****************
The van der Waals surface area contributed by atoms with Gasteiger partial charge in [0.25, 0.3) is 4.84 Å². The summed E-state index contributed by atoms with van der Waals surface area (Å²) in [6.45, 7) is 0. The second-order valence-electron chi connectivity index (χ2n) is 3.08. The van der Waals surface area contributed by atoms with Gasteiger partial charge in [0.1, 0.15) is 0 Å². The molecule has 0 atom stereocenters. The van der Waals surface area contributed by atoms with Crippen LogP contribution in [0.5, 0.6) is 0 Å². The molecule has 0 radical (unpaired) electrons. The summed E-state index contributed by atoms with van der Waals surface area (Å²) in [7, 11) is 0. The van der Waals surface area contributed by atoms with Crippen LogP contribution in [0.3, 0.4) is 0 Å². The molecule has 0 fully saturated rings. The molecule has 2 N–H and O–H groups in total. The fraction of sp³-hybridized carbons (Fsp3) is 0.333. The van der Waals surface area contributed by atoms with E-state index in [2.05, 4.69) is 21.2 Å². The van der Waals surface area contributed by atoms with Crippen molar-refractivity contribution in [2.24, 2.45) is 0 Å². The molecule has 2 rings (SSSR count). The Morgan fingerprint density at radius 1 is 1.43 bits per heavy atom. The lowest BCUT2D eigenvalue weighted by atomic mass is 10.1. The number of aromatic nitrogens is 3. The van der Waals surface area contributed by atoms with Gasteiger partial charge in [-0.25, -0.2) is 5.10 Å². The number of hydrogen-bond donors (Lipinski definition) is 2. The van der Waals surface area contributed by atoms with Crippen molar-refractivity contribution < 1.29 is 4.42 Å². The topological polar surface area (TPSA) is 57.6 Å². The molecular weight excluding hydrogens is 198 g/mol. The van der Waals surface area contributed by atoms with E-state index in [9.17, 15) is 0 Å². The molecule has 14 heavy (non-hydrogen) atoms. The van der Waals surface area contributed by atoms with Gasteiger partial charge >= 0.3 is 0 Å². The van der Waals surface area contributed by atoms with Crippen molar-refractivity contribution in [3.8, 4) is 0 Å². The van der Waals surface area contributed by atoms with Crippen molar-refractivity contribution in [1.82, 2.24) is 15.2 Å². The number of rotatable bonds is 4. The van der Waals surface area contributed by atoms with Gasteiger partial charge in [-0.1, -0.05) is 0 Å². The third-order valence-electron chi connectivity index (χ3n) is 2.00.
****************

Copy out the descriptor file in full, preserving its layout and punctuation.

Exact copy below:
The van der Waals surface area contributed by atoms with Gasteiger partial charge in [0.25, 0.3) is 4.84 Å². The summed E-state index contributed by atoms with van der Waals surface area (Å²) in [6.45, 7) is 0. The second-order valence-electron chi connectivity index (χ2n) is 3.08. The van der Waals surface area contributed by atoms with Gasteiger partial charge in [0.1, 0.15) is 0 Å². The molecule has 0 atom stereocenters. The van der Waals surface area contributed by atoms with Crippen LogP contribution in [0.5, 0.6) is 0 Å². The molecule has 0 radical (unpaired) electrons. The summed E-state index contributed by atoms with van der Waals surface area (Å²) in [7, 11) is 0. The van der Waals surface area contributed by atoms with Crippen LogP contribution in [0.3, 0.4) is 0 Å². The molecule has 0 fully saturated rings. The molecule has 2 N–H and O–H groups in total. The fraction of sp³-hybridized carbons (Fsp3) is 0.333. The van der Waals surface area contributed by atoms with E-state index in [2.05, 4.69) is 21.2 Å². The van der Waals surface area contributed by atoms with Crippen molar-refractivity contribution in [2.24, 2.45) is 0 Å². The molecule has 2 rings (SSSR count). The Morgan fingerprint density at radius 1 is 1.43 bits per heavy atom. The lowest BCUT2D eigenvalue weighted by atomic mass is 10.1. The number of aromatic nitrogens is 3. The van der Waals surface area contributed by atoms with Gasteiger partial charge in [-0.25, -0.2) is 5.10 Å². The number of hydrogen-bond donors (Lipinski definition) is 2. The van der Waals surface area contributed by atoms with Crippen molar-refractivity contribution < 1.29 is 4.42 Å². The topological polar surface area (TPSA) is 57.6 Å². The molecular weight excluding hydrogens is 198 g/mol. The van der Waals surface area contributed by atoms with E-state index in [9.17, 15) is 0 Å². The molecule has 14 heavy (non-hydrogen) atoms. The van der Waals surface area contributed by atoms with Gasteiger partial charge >= 0.3 is 0 Å². The van der Waals surface area contributed by atoms with Crippen molar-refractivity contribution in [3.8, 4) is 0 Å². The van der Waals surface area contributed by atoms with Crippen molar-refractivity contribution in [1.82, 2.24) is 15.2 Å². The number of rotatable bonds is 4. The van der Waals surface area contributed by atoms with Gasteiger partial charge in [-0.1, -0.05) is 0 Å². The third-order valence-electron chi connectivity index (χ3n) is 2.00.